International sanctions as international punishment
Much of the contemporary literature on the utility of international sanctions approaches the apparent riddle of why sanctions are embraced so eagerly when they are supposedly such an “ineffective” tool of statecraft by focusing on the instrumental and rational purposes of sanctions. As a result, one purpose that does not always lend itself to a rational means-end calculus—the purpose of punishment—tends to be overlooked or, more commonly, dismissed outright. This article explores punishment as both a useful and an effective purpose of international sanctions. It argues not only that sanctions should be distinguished from other forms of hurtful statecraft but also that they are a form of “international punishment” for wrongdoing, despite the difficulties of applying the term “punishment” in the context of international relations. The article then examines the purposes of punishment and reveals that only some are understandable when a model of means-end rationality is used, suggesting that the element of the nonrational also plays an important role in international sanctions. The argument is then applied to the case of U.S. sanctions imposed after the Soviet Union's invasion of Afghanistan to demonstrate the different purposes of punishment at work in this case. The article concludes that just as we cannot understand punishment as a purposive human activity solely by reference to a rational model of a means to a clearly delineated end, so too we cannot entirely understand sanctions as a form of international punishment by an attachment to a rational model of policy behavior. However, some forms of punishment are exceedingly effective, and this may explain why sanctions continue to be a popular instrument of statecraft.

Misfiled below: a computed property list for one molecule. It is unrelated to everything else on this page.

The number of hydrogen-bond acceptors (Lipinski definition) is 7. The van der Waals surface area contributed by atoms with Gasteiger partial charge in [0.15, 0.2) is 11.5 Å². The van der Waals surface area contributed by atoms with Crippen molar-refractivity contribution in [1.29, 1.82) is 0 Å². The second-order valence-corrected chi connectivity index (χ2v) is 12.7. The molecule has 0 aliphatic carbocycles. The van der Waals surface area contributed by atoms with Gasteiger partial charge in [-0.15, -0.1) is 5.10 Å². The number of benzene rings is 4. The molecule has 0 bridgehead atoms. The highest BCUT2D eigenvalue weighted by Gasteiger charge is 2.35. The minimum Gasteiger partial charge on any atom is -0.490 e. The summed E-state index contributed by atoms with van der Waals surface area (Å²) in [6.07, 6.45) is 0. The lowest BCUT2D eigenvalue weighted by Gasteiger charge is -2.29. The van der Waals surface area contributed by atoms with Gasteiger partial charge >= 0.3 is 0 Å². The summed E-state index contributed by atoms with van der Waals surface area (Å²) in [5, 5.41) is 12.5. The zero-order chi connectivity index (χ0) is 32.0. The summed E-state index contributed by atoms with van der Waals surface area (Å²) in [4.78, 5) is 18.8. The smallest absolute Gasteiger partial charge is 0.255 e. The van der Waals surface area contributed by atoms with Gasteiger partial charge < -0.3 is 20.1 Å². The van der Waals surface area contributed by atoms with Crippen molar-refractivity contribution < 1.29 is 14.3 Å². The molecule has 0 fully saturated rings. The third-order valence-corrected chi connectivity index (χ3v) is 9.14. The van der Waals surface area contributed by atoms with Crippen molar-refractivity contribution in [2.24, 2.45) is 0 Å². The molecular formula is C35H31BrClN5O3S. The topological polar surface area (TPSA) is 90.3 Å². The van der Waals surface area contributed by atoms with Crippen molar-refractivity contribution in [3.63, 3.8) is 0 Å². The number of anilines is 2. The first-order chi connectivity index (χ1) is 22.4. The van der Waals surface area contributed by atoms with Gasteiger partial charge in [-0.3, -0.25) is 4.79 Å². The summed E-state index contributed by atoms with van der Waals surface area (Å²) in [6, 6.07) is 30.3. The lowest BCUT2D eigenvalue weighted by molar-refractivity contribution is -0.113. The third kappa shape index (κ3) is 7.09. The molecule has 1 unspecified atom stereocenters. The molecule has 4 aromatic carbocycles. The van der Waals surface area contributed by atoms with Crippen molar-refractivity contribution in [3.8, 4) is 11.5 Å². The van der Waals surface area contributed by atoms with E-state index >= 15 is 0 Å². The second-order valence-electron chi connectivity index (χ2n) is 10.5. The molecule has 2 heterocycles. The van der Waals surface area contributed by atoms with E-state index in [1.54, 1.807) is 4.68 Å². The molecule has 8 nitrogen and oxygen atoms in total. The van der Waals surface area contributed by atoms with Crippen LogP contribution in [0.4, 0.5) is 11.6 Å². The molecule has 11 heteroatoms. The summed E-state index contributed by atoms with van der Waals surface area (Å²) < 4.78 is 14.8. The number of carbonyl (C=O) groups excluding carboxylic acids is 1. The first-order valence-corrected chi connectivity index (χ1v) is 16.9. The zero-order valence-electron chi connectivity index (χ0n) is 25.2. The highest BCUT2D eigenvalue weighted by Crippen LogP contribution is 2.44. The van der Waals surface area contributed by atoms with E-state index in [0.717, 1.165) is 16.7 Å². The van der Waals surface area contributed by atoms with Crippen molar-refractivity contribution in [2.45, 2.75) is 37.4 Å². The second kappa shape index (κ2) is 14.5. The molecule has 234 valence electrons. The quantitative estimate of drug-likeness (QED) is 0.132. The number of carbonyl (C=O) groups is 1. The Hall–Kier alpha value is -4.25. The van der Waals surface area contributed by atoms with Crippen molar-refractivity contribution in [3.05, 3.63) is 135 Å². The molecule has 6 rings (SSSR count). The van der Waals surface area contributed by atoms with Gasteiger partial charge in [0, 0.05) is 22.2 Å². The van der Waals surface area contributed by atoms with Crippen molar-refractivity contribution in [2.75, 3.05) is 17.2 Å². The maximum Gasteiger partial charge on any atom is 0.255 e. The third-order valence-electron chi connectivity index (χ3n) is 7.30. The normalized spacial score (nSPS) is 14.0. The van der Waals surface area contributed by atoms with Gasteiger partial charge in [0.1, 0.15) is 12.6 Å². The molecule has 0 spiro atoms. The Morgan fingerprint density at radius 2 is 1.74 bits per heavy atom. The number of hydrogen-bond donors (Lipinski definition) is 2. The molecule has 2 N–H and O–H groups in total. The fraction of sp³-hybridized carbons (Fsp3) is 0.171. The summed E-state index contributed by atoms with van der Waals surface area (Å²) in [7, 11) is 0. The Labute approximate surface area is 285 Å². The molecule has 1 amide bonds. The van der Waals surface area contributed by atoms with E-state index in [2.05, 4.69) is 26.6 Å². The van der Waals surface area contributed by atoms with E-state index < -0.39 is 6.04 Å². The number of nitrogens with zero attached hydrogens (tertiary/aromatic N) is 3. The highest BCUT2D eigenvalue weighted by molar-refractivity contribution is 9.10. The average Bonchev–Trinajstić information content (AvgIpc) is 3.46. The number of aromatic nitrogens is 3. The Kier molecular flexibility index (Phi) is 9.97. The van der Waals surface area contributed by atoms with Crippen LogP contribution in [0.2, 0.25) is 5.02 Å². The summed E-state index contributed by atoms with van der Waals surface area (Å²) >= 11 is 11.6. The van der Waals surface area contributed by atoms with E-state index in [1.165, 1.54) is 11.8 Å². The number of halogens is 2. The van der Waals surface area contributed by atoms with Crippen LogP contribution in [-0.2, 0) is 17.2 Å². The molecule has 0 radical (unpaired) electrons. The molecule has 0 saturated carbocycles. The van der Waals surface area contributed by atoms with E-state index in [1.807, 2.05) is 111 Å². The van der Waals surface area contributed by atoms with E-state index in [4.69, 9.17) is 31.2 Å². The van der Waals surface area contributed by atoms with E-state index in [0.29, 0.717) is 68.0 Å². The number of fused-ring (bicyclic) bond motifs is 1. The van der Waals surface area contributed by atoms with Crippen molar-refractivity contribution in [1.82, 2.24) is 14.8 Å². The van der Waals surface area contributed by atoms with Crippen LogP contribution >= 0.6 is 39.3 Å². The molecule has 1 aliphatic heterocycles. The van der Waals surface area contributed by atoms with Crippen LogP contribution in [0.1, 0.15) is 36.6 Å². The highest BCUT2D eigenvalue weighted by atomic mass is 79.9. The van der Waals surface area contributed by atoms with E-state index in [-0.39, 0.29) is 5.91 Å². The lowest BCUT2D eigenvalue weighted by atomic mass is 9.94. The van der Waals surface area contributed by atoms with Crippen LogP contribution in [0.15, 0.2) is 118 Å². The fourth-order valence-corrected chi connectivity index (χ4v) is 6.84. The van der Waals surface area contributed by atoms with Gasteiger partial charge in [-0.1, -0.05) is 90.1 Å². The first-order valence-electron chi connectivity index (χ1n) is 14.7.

Volume (Year): 43 (1989)
Issue (Month): 02 (March)
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